We Americans write our own history. And the chapters of which we’re proudest are the ones where we had the courage to change. Time and again, Americans have seen the need for change, and have taken the initiative to bring that change to life.
The very first words that we, the American nation, spoke were right here in Philadelphia. You know those words: “We the people.” It wasn’t, “We the conglomerates.” It wasn’t, “We the corporations.” It was, “We the people.”
I’ve chosen not to challenge the rule of law, because in our system there really is no intermediate step between a Supreme Court decision and violent revolution. When the Supreme Court makes a decision, no matter how strongly one disagrees with it, one faces a choice — are we, in John Adams’ phrase, a nation of laws, or is it a contest made on raw power?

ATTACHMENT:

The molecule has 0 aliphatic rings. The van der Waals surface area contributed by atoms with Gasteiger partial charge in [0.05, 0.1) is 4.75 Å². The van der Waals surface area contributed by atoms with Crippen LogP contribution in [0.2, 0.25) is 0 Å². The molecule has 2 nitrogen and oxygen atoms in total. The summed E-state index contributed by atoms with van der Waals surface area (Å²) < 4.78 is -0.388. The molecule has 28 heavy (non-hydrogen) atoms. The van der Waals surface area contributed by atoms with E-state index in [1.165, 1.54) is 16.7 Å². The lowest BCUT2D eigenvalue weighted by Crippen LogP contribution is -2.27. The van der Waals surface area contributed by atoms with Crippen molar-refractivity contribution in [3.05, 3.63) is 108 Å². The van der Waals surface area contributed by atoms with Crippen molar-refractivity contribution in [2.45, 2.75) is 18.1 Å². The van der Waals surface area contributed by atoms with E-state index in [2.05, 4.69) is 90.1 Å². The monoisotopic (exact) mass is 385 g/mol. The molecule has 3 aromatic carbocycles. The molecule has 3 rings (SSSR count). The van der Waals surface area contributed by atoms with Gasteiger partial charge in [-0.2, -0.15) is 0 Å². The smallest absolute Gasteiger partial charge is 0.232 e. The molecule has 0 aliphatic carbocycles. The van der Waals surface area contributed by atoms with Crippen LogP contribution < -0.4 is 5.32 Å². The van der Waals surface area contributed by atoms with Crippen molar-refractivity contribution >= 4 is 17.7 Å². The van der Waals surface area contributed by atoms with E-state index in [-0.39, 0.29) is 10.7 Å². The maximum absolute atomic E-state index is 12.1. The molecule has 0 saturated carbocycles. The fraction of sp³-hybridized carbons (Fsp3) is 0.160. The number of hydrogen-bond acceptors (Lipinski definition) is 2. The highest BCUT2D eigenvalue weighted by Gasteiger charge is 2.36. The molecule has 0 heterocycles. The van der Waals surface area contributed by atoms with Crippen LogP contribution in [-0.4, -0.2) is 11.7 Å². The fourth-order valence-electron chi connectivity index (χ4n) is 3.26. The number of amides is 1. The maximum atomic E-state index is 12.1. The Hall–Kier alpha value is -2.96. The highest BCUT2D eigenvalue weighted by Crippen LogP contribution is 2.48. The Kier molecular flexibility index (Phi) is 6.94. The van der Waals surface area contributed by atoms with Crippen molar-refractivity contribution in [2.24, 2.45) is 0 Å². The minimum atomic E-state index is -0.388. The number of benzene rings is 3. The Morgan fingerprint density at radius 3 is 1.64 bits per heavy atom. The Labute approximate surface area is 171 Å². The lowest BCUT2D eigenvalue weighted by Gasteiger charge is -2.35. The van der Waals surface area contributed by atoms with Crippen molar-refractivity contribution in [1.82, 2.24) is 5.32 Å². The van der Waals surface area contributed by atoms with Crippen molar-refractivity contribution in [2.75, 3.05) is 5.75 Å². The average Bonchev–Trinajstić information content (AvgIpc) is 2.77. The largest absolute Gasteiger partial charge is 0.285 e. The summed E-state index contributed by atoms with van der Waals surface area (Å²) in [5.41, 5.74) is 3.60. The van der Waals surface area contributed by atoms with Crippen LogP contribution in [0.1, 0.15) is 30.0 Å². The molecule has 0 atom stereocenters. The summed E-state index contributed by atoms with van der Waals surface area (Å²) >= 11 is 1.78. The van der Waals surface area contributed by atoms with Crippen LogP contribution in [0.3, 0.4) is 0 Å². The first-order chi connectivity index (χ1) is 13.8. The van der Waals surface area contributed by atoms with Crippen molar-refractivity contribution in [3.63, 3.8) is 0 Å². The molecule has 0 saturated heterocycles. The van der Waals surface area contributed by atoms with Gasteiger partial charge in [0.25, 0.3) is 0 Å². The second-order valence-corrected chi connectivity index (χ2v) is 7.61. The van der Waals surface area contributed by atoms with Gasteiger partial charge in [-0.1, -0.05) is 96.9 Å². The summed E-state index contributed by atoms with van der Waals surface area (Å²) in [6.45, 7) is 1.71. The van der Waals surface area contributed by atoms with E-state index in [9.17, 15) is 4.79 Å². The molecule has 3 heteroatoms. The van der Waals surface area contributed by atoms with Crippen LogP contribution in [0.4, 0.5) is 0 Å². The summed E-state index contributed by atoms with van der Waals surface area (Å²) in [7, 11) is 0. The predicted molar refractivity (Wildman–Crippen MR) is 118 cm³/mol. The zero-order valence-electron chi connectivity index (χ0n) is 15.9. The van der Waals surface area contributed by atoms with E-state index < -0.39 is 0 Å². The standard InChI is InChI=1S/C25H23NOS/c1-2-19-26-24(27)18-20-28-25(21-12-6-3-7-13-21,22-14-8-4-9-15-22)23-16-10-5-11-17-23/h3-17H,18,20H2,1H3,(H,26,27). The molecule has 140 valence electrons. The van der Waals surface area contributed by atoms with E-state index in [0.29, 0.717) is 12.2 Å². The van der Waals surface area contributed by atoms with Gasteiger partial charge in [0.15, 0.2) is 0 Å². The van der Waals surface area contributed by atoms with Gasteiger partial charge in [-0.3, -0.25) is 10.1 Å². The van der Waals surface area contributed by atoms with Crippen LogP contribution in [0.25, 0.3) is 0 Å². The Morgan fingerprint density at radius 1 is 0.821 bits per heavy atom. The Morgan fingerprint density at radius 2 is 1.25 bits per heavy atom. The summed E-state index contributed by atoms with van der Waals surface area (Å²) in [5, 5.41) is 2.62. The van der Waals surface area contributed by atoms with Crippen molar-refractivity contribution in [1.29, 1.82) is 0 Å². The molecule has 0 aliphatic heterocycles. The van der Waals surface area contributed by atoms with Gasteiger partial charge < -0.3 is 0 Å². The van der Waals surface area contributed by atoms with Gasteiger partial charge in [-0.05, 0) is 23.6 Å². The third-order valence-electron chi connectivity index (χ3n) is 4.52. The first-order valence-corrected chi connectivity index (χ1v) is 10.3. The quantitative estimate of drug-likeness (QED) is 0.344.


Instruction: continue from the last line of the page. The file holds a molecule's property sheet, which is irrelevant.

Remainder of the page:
Albert Arnold “Al” Gore, Jr. (born March 31, 1948) is an American politician, advocate and philanthropist, who served as the 45th Vice President of the United States (1993–2001), under President Bill Clinton. He was the Democratic Party’s nominee for President and lost the 2000 U.S. presidential election despite winning the popular vote. Gore is currently an author and environmental activist. He has founded a number of non-profit organizations, including the Alliance for Climate Protection, and has received a Nobel Peace Prize for his work in climate change activism.